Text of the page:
The Scientist

» retrotransposon

Most Recent

image: Sequencing Reveals Genomic Diversity of the Human Brain

Sequencing Reveals Genomic Diversity of the Human Brain

By | September 16, 2016

Researchers examine the role of long interspersed element-1 retrotransposition in neuronal mosaicism.


From sequencing bacteriophages to synthesizing bacterial genomes to defining a minimal genome


image: Tethering Transposons

Tethering Transposons

By | October 15, 2015

Panoramix, a newly identified transcription repressor, takes the bounce out of jumping genes.

1 Comment

image: Wrangling Retrotransposons

Wrangling Retrotransposons

By , and | March 1, 2015

These mobile genetic elements can wreak havoc on the genome. Researchers are now trying to understand how such activity contributes to the aging process.


image: Schizophrenia’s Jumping Genetics

Schizophrenia’s Jumping Genetics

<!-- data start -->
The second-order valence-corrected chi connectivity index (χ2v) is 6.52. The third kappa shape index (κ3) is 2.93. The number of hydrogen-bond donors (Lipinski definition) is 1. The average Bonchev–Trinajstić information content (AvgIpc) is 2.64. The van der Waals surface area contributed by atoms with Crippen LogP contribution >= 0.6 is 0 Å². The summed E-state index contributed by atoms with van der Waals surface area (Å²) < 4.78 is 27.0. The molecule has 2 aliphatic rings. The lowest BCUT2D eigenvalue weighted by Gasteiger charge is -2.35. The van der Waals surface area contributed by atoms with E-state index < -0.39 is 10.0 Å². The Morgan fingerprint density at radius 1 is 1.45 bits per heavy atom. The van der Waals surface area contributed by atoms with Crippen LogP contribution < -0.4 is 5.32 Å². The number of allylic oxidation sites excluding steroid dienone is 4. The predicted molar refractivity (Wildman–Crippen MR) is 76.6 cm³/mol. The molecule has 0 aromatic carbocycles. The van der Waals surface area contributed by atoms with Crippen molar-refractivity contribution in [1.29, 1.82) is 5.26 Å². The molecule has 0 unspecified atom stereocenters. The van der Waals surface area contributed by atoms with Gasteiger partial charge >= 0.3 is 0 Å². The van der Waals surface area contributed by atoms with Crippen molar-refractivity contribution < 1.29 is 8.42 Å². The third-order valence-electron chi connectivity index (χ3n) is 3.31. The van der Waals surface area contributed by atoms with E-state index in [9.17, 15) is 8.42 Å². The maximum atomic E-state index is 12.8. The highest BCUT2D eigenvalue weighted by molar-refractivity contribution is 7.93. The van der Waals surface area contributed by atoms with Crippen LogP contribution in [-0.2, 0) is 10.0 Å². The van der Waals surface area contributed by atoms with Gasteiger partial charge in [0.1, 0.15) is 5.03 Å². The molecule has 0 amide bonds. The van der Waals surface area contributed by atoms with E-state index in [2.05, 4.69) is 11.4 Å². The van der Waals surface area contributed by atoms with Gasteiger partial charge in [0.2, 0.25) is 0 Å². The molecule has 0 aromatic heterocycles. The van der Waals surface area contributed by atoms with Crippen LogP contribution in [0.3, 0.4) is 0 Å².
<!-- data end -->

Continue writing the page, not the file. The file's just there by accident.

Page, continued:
By | January 6, 2014

Researchers find evidence that transposable elements, also known as jumping genes, may contribute to the development of the psychiatric disorder.


image: DNA Jumps Between Vertebrates

DNA Jumps Between Vertebrates

By | January 3, 2013

Scientists show that horizontal transfer of a particular DNA sequence among a diverse range of vertebrates is more widespread than previously believed.

1 Comment

image: Brain Mosaic

Brain Mosaic

By | July 1, 2012

Retrotransposons contribute to genetic variability in human brain cells.


image: Jumping Genes a Cause of Cancer?

Jumping Genes a Cause of Cancer?

By | June 28, 2012

Genome sequence analysis confirms mobile genetic elements are a mutagenic mechanism in a variety of cancers.


image: Mobile DNA Makes Transcription Stumble

Mobile DNA Makes Transcription Stumble

By | February 27, 2012

Researchers show that retrotransposons can influence phenotypic variation by triggering early transcription termination.


Popular Now

  1. Investigation Finds Pathologist Guilty of Systemic Misconduct
  2. Misconduct Finding Could Impact PubPeer Litigation
  3. Common STD May Have Come from Neanderthals
  4. Bacteria and Humans Have Been Swapping DNA for Millennia